Cook Inletkeeper

Cook Inletkeeper

March 29, 2019

Cook Inletkeeper is an environmentalist group that claims to protect water and ecology in the state of Alaska. However, the group’s donors and actions suggest more nefarious motives. In reality, Cook Inletkeeper promotes an outsider-funded extreme eco-agenda that Alaskans overwhelmingly oppose.

Alaska Based, But Not Alaska Funded

Cook Inletkeeper may be based in Alaska, but its ideology and cash are imported. In fact, 9 of the group’s top 10 donors are from outside Alaska. Out of the 45 grant-making organizations that have granted money to Cook Inletkeeper, only three are based in Alaska.

Anyone who has worked with environmentalist groups like Inletkeeper knows that while there may be several small donors, it is the top 10 biggest donors who pull the strings. And in the case of Inletkeeper, those strings lead to big donors far outside the state of Alaska.

One grantmaker to Cook Inletkeeper has even come under allegations of taking cash that may be tied to the Russian government. There is no evidence that Cook Inletkeeper has taken money from the Russians, but it’s clear the group has been tied to some questionable characters at the highest level. With the political games Inletkeeper is playing, who funds and directs their actions is more important than ever.

Whether it is out-of-state or foreign funding, it is clear that the Cook Inletkeeper has deep ties to entities outside of Alaska. It’s not surprising, then, that their advocacy work harms Alaskans and undermines the state’s economy at every turn.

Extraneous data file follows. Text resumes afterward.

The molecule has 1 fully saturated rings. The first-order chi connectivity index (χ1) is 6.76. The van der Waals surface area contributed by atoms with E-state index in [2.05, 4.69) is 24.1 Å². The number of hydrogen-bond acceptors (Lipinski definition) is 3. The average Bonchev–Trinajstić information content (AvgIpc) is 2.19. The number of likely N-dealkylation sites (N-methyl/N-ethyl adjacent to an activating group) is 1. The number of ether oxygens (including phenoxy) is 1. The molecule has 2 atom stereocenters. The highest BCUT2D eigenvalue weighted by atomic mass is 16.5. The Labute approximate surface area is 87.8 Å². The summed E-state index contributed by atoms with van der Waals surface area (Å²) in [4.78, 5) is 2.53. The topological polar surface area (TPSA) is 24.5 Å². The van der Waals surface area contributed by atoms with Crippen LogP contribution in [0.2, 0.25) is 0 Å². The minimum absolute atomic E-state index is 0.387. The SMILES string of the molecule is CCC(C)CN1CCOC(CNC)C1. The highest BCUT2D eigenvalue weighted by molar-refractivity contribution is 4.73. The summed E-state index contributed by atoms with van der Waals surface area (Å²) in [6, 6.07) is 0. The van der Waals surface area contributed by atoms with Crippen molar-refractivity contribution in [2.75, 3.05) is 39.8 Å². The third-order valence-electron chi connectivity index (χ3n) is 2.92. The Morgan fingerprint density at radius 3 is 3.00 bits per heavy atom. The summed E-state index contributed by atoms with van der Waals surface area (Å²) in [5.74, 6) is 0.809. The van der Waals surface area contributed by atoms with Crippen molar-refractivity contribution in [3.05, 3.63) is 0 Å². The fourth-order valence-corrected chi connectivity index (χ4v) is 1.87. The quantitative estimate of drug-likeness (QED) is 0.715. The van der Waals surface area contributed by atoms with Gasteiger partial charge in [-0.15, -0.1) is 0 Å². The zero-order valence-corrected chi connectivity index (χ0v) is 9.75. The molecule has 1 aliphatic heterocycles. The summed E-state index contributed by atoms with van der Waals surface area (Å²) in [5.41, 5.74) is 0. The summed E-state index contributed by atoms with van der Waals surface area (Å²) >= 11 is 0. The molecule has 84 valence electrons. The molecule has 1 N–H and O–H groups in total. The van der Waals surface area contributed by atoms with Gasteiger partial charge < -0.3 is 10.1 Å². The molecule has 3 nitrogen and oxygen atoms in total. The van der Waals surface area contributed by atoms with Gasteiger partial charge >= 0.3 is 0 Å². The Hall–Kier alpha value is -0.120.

Top 10 Donors

*All numbers provided by Foundation Center


Extreme Ideology

Cook Inletkeeper opposes energy development and other projects that Alaskans hold dear. The group opposes the Trump Administration’s plan to open more offshore energy development in Alaska, reasonable fracking permit requirements, and local coal mines. Offshore energy development is not just a key source of jobs for Alaska, but it is deeply tied to the state’s economic future for decades to come. That will affect every level of the state’s economic future, from families meeting their budgets to the lost tax revenue resulting in poorer schools, worse infrastructure and more.

Cook Inletkeeper even helped fund a (failed) extreme ballot initiative in 2018, Stand for Salmon, that would have threatened jobs, infrastructure projects and other development projects. Stand for Salmon and the Cook Inletkeeper was defeated at the ballot box by an overwhelming margin. It seems all of Inletkeeper’s outside money could not force a proposal down the throats of Alaskan voters. In fact, the Anchorage Daily News’ editorial page said the proposal’s “Improvement in salmon habitat would not be meaningful, but the negative impact on Alaska’s economy would be substantial.”

These may seem like a series of ill-advised and oft-failed policy goals, but there are real, hardworking Alaskan families attached to each of these policies. Every out-of-state dollar Inletkeeper spends on shutting down an Alaskan fracking project or coal mine is a direct attack on the livelihood of Alaska’s families.

Top Staff

Carly Wier – Executive Director

Bob Shavelson – Advocacy Director

Sue Mauger – Science Director

Brandon Hill – Chief Creative Officer

Board Members

Benjamin Jackinsky – President

Mako Haggerty – Vice President

Mike O’Meara – Treasurer

Nancy Wainwright – Secretary

Patrick Dougherty – Member

Rob Ernst – Member

Tom Evans – Member

Willow King – Member

Peter Mjos – Member

Shannyn Moore – Member